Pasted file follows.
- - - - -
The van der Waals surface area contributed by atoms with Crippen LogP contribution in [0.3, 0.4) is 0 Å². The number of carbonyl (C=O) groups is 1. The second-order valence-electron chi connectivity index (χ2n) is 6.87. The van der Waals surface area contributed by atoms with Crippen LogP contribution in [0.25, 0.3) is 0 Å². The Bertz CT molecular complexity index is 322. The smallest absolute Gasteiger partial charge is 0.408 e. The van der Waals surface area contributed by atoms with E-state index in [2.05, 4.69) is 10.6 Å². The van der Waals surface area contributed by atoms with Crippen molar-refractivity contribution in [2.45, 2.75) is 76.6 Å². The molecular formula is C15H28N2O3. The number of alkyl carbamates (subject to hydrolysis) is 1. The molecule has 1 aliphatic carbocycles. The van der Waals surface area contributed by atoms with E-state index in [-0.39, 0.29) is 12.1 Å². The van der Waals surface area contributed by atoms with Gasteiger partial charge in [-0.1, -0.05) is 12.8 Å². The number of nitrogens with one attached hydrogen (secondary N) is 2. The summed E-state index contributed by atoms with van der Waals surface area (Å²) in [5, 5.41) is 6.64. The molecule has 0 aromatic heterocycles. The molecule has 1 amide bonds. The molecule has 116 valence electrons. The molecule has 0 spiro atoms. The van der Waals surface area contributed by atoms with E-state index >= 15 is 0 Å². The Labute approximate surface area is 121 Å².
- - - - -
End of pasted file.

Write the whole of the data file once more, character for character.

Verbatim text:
The van der Waals surface area contributed by atoms with Crippen LogP contribution in [0.3, 0.4) is 0 Å². The number of carbonyl (C=O) groups is 1. The second-order valence-electron chi connectivity index (χ2n) is 6.87. The van der Waals surface area contributed by atoms with Crippen LogP contribution in [0.25, 0.3) is 0 Å². The Bertz CT molecular complexity index is 322. The smallest absolute Gasteiger partial charge is 0.408 e. The van der Waals surface area contributed by atoms with E-state index in [2.05, 4.69) is 10.6 Å². The van der Waals surface area contributed by atoms with Crippen molar-refractivity contribution in [2.45, 2.75) is 76.6 Å². The molecular formula is C15H28N2O3. The number of alkyl carbamates (subject to hydrolysis) is 1. The molecule has 1 aliphatic carbocycles. The van der Waals surface area contributed by atoms with E-state index in [-0.39, 0.29) is 12.1 Å². The van der Waals surface area contributed by atoms with Gasteiger partial charge in [-0.1, -0.05) is 12.8 Å². The number of nitrogens with one attached hydrogen (secondary N) is 2. The summed E-state index contributed by atoms with van der Waals surface area (Å²) in [5, 5.41) is 6.64. The molecule has 0 aromatic heterocycles. The molecule has 1 amide bonds. The molecule has 116 valence electrons. The molecule has 0 spiro atoms. The van der Waals surface area contributed by atoms with E-state index >= 15 is 0 Å². The Labute approximate surface area is 121 Å².